The theory of MCMC shows how, with the right random sampling method and enough samples, this strategy can work very well (the samples will eventually be a good representation of the entire probability distribution of animals).
But our brains mostly don’t have time for that. We hastily draw a few samples, and act accordingly. Of course, which random samples we draw will matter. Sampling lion, tiger, leopard may lead us to hurry fearfully indoors; sampling mongoose, tapir, and platypus probably won’t.
So this is where unpredictability comes from. We think about uncertainty by filling in a few specific scenarios and reasoning as if one of those will come true. Different random samples will lead to different choices.
The same point applies everywhere. Thinking about current economic woes, we might draw scenarios based on past recessions - some indicating a lasting malaise, others rapid recovery.
Wondering about the implications of a new infectious disease, we sample memories of similar outbreaks. But the samples will be different between people and between when we think about it. A business proposition that seemed a sure-fire winner one night might, when we recall a few failed start-ups, feel doomed to fail the next morning.
The ‘brain as MCMC sampler’ viewpoint can be turned into a specific computational model of the mind, with a wide range of predictions, about how we retrieve information from memory, judge probabilities and the fine-details of the timing of behaviour of all kinds.
We’ve been building models, testing, and refining them for nearly a decade now. Intriguingly, some of these patterns are strangely reminiscent of statistical patterns in the stock market (possibly suggesting that the psychology of individual traders might be ‘leaking through’ to overall market behaviour). It turns out, too, that this viewpoint has independently been proposed by neuroscientists, trying to understand noise in brain activity.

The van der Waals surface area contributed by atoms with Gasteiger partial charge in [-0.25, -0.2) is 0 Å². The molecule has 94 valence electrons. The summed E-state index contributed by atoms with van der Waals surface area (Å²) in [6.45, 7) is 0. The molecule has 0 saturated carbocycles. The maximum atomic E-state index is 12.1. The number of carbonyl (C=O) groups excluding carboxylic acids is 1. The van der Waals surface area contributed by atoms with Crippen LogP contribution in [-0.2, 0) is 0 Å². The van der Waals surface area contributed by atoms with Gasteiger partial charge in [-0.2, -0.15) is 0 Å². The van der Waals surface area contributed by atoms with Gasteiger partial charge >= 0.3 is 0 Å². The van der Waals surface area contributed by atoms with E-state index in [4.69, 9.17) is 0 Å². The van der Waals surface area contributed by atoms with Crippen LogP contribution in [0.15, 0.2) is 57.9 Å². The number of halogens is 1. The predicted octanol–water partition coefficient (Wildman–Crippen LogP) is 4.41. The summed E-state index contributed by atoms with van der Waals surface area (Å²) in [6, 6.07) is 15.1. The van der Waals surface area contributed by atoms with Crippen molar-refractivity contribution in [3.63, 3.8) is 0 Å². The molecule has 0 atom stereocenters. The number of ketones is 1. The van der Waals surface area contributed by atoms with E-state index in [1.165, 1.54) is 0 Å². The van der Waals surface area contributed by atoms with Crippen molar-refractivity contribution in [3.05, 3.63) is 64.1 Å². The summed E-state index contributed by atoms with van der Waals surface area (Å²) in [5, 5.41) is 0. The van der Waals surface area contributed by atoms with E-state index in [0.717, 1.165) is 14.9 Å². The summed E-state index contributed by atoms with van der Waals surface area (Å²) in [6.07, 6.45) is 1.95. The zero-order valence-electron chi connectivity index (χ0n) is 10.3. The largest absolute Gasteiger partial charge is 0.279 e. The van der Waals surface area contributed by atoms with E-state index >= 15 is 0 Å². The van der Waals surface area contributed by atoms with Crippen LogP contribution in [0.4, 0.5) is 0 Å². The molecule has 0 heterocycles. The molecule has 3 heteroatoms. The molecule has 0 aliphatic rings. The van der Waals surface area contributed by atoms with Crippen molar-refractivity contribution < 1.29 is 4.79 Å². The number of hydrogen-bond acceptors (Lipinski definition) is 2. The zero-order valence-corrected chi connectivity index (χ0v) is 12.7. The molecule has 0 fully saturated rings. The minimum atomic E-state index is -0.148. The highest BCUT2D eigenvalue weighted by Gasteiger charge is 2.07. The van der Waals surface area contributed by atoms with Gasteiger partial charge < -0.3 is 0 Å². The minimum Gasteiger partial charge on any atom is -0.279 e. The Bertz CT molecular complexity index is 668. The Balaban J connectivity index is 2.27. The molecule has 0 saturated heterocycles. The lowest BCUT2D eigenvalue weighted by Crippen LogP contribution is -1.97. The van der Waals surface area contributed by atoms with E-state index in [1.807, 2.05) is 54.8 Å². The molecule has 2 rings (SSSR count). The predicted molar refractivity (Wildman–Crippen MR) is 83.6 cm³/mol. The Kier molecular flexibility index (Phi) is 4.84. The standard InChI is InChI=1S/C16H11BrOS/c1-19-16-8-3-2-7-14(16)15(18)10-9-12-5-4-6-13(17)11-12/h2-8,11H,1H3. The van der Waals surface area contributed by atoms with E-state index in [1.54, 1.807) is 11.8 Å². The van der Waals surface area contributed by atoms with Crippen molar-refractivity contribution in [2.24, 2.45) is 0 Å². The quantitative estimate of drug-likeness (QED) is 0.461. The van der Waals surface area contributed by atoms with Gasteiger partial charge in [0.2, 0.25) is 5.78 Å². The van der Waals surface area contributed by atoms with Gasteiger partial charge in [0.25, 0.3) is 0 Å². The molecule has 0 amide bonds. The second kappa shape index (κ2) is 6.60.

But as we’ve seen, the most fundamental consequence of our approach is that it explains the otherwise puzzling unpredictability of human behaviour.
Noise isn’t a nuisance, to be eliminated. Instead, randomness lies at the very core of how our brains deal so successfully with a complex and uncertain world.
Nick Chater is Professor of Behavioural Science and author of the award-winning The Mind is Flat and co-author of The Language Game. He teaches Judgement and Decision Making on the MSc Finance, MSc Accounting & Finance and MSc Business & Finance. He also lecture on Behavioural Sciences for Managers on the Distance Learning MBA.
Follow Nick Chater on Twitter at @NickJChater.